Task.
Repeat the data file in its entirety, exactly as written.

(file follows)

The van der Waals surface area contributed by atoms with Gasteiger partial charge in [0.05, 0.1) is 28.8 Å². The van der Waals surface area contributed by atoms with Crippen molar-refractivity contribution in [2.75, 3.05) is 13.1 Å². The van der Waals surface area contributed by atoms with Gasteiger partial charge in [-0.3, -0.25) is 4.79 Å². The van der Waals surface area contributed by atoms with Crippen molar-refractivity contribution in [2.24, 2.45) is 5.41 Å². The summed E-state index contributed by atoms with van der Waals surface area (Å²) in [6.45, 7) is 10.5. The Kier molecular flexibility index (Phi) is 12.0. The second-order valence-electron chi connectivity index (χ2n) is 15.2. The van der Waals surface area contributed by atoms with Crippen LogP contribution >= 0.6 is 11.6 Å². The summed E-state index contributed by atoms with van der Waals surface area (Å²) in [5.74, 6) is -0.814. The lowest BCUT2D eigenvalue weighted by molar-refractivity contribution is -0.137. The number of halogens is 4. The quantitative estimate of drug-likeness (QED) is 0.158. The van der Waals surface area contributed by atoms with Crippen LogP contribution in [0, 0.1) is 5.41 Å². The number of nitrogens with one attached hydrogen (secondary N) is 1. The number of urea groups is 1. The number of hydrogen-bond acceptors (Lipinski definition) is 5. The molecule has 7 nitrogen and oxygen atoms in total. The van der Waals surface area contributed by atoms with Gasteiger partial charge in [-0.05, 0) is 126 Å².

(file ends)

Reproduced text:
The van der Waals surface area contributed by atoms with Gasteiger partial charge in [0.05, 0.1) is 28.8 Å². The van der Waals surface area contributed by atoms with Crippen molar-refractivity contribution in [2.75, 3.05) is 13.1 Å². The van der Waals surface area contributed by atoms with Gasteiger partial charge in [-0.3, -0.25) is 4.79 Å². The van der Waals surface area contributed by atoms with Crippen molar-refractivity contribution in [2.24, 2.45) is 5.41 Å². The summed E-state index contributed by atoms with van der Waals surface area (Å²) in [6.45, 7) is 10.5. The Kier molecular flexibility index (Phi) is 12.0. The second-order valence-electron chi connectivity index (χ2n) is 15.2. The van der Waals surface area contributed by atoms with Crippen LogP contribution >= 0.6 is 11.6 Å². The summed E-state index contributed by atoms with van der Waals surface area (Å²) in [5.74, 6) is -0.814. The lowest BCUT2D eigenvalue weighted by molar-refractivity contribution is -0.137. The number of halogens is 4. The quantitative estimate of drug-likeness (QED) is 0.158. The van der Waals surface area contributed by atoms with Crippen LogP contribution in [0, 0.1) is 5.41 Å². The number of nitrogens with one attached hydrogen (secondary N) is 1. The number of urea groups is 1. The number of hydrogen-bond acceptors (Lipinski definition) is 5. The molecule has 7 nitrogen and oxygen atoms in total. The van der Waals surface area contributed by atoms with Gasteiger partial charge in [-0.05, 0) is 126 Å².